ISU Alumnus stars in Hollywood short film “Doe”

Emily Urban

Timothy Davis stood on the deck and looked out over New York City. As he gazed down at a little bodega and basketball court, he noticed the scene seemed familiar. He played on that basketball court as a struggling artist many years ago. Back then he only knew he wanted to be an actor in New York City. Now, as he stood on the balcony during a break from filming “Billions,” Davis revelled in the fact his dream had come true.

Davis is a successful actor with a role on the Showtime original, “Billions,” and his latest adventure, the short film “Doe” is currently making the festival circuit. But Davis’ younger self would not have seen his success in acting coming when he attended Iowa State.

“I don’t think I thought about having a career of any sort,” Davis said. “I knew I generally enjoyed being creative. So when I went to Iowa State I was interested in writing because that seemed to be a tangible career path.”

With half a mind in journalism, Davis soon discovered writing wasn’t for him and considered quitting school. His friend joked he was being dramatic and should take an acting class. Davis took the opportunity, and blew through the theater program at Iowa State.

“I just absorbed everything in the theater program at Iowa State I could,” Davis said. “I kind of manufactured my degree to get out early and went to New York soon after.”

Davis said he spent over a decade in New York as a struggling artist before moving out to Los Angeles and scoring his role on Billions.

The short film “Doe” presented itself unexpectedly but turned out to be a rewarding experience for the actor. While working on a project with his friend, Mark Mathias Sayre, Sayre gave Davis the opportunity to star in the film, his first leading role.

“It felt like a film that was shot a much longer time frame with a much larger budget,” Davis said. “I was really grateful for that opportunity. I didn’t have the expectation that he would keep his word on it. I am certainly grateful that he did.”

Davis plays John Hutton in the film, a man who wakes up with no memory of his past. After years and starting a family of his own, a man appears who claims he had the same experience. Hutton — now armed with the knowledge he is not alone and his unique set of skills — sets out to uncover his past before it destroys his future. Davis said Hutton is unlike any other character he has ever played.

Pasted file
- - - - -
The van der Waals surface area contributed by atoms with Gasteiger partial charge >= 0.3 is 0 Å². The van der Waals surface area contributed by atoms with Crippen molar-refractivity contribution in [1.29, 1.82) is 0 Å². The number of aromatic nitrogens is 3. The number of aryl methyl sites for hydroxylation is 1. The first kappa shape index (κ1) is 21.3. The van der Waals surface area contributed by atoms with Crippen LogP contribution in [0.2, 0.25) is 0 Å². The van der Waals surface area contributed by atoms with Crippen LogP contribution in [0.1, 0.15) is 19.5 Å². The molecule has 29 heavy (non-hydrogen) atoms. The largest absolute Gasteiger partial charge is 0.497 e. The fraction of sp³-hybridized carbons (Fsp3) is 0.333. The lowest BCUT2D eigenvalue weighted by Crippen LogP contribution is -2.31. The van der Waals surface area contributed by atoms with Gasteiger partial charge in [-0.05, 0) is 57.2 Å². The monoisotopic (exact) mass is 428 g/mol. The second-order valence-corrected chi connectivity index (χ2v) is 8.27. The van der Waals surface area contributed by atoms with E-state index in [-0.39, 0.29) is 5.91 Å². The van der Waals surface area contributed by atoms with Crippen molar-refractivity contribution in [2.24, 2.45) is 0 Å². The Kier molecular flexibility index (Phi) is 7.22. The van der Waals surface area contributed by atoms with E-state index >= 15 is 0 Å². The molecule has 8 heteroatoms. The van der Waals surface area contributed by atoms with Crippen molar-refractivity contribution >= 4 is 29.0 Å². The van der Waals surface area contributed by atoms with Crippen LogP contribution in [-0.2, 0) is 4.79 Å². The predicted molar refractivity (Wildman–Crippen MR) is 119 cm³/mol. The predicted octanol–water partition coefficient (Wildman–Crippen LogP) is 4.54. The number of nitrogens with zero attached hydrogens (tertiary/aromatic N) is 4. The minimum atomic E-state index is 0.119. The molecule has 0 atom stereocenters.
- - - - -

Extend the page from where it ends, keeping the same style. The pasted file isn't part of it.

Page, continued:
“I had this idea in my head that I would become a literal polyglot,” Davis said. “I was already mildly fluent in Portuguese, which my character speaks in the film, so that came in pretty handy. I also speak in the film, besides obviously American English, French and Mandarin. The Mandarin was kind of the most terrifying.” 

Davis personally connected with his character. As a big believer in constant personal evolution, John Hutton proved to be a way for Davis to tap into the parts of his past that make him feel sick and learn from his past.

“I don’t know if I trust anyone who has no regrets… I don’t think dwelling on that past is helpful either, but doing what John does which is ‘ok how do I make this right now?'” Davis said. “What is the behavior I have to engage in now to correct for mistakes I have made? I think that is valuable.”

Not only is this Davis’ first role in a feature film, but it’s also an opportunity to work with Oscar-winning actress, Mira Sorvino, someone he has looked up to since his days at Iowa State. Sorvino won the Oscar for Best Supporting Actress for her role in “Mighty Aphrodite.”

“I thought she was a fantastic actor, so the opportunity to have a scene with her was extraordinary exciting for me that required me to take a moment take a breath and remember what my job was,” Davis said.

While Davis hopes that this role will open doors for him in a business that runs on “a blasé chaos,” he mostly hopes the audience will find value in the film and his performance.

“I hope that one of the messages to take away from ‘Doe’ is accountability for our history, intended or not, inherited or not,” Davis said. “That there are things in our past that we carry that at some point we must be accountable and that we have a responsibility to somehow make those things right.”

From struggling artist in New York City, to the short film and TV star, Davis has maintained a curiosity for the unknown and a hope that his work will touch people. What would he say to his younger self and college students?

“Talent is your floor, work is your ceiling,” Davis said. “Specifically for actors I say talent is your floor, rehearsal is your ceiling. I spent a lot of time in my youth very worried about whether I was talented or not and expended a lot of effort in short of a fixed mindset and whether I was talented or not… I would spend a lot more time honing my work ethic and a lot less time worrying over whatever innate abilities I might or might not have.”

“Doe” is currently making its rounds in the film festival circuit and will be at the Other Worlds Film Festival in Austin, Texas.